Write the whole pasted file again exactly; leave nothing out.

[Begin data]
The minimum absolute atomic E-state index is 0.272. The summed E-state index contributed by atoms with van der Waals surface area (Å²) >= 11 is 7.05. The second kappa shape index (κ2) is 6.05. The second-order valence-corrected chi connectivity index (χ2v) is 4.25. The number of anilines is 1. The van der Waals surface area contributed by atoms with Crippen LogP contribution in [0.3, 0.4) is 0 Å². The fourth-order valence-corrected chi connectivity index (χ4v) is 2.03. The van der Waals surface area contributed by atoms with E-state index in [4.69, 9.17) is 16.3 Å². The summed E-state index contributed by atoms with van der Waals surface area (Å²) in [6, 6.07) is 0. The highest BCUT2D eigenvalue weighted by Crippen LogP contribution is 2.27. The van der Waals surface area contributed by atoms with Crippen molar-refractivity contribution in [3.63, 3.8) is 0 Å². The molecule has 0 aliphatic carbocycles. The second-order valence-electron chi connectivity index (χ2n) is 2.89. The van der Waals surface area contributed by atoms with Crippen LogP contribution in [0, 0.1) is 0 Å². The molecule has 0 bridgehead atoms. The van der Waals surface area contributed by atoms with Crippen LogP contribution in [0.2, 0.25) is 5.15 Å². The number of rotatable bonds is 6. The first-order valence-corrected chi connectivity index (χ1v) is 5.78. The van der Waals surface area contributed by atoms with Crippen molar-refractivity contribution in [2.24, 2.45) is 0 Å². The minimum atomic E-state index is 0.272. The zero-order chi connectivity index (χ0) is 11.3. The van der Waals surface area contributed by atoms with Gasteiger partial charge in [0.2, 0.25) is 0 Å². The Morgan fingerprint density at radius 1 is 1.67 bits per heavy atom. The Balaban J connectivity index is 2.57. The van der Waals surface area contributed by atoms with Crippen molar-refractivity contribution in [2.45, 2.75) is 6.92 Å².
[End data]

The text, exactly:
The minimum absolute atomic E-state index is 0.272. The summed E-state index contributed by atoms with van der Waals surface area (Å²) >= 11 is 7.05. The second kappa shape index (κ2) is 6.05. The second-order valence-corrected chi connectivity index (χ2v) is 4.25. The number of anilines is 1. The van der Waals surface area contributed by atoms with Crippen LogP contribution in [0.3, 0.4) is 0 Å². The fourth-order valence-corrected chi connectivity index (χ4v) is 2.03. The van der Waals surface area contributed by atoms with E-state index in [4.69, 9.17) is 16.3 Å². The summed E-state index contributed by atoms with van der Waals surface area (Å²) in [6, 6.07) is 0. The highest BCUT2D eigenvalue weighted by Crippen LogP contribution is 2.27. The van der Waals surface area contributed by atoms with Crippen molar-refractivity contribution in [3.63, 3.8) is 0 Å². The molecule has 0 aliphatic carbocycles. The second-order valence-electron chi connectivity index (χ2n) is 2.89. The van der Waals surface area contributed by atoms with Crippen LogP contribution in [0, 0.1) is 0 Å². The molecule has 0 bridgehead atoms. The van der Waals surface area contributed by atoms with Crippen LogP contribution in [0.2, 0.25) is 5.15 Å². The number of rotatable bonds is 6. The first-order valence-corrected chi connectivity index (χ1v) is 5.78. The van der Waals surface area contributed by atoms with Crippen molar-refractivity contribution in [2.24, 2.45) is 0 Å². The minimum atomic E-state index is 0.272. The zero-order chi connectivity index (χ0) is 11.3. The van der Waals surface area contributed by atoms with Gasteiger partial charge in [0.2, 0.25) is 0 Å². The Morgan fingerprint density at radius 1 is 1.67 bits per heavy atom. The Balaban J connectivity index is 2.57. The van der Waals surface area contributed by atoms with Crippen molar-refractivity contribution in [2.45, 2.75) is 6.92 Å².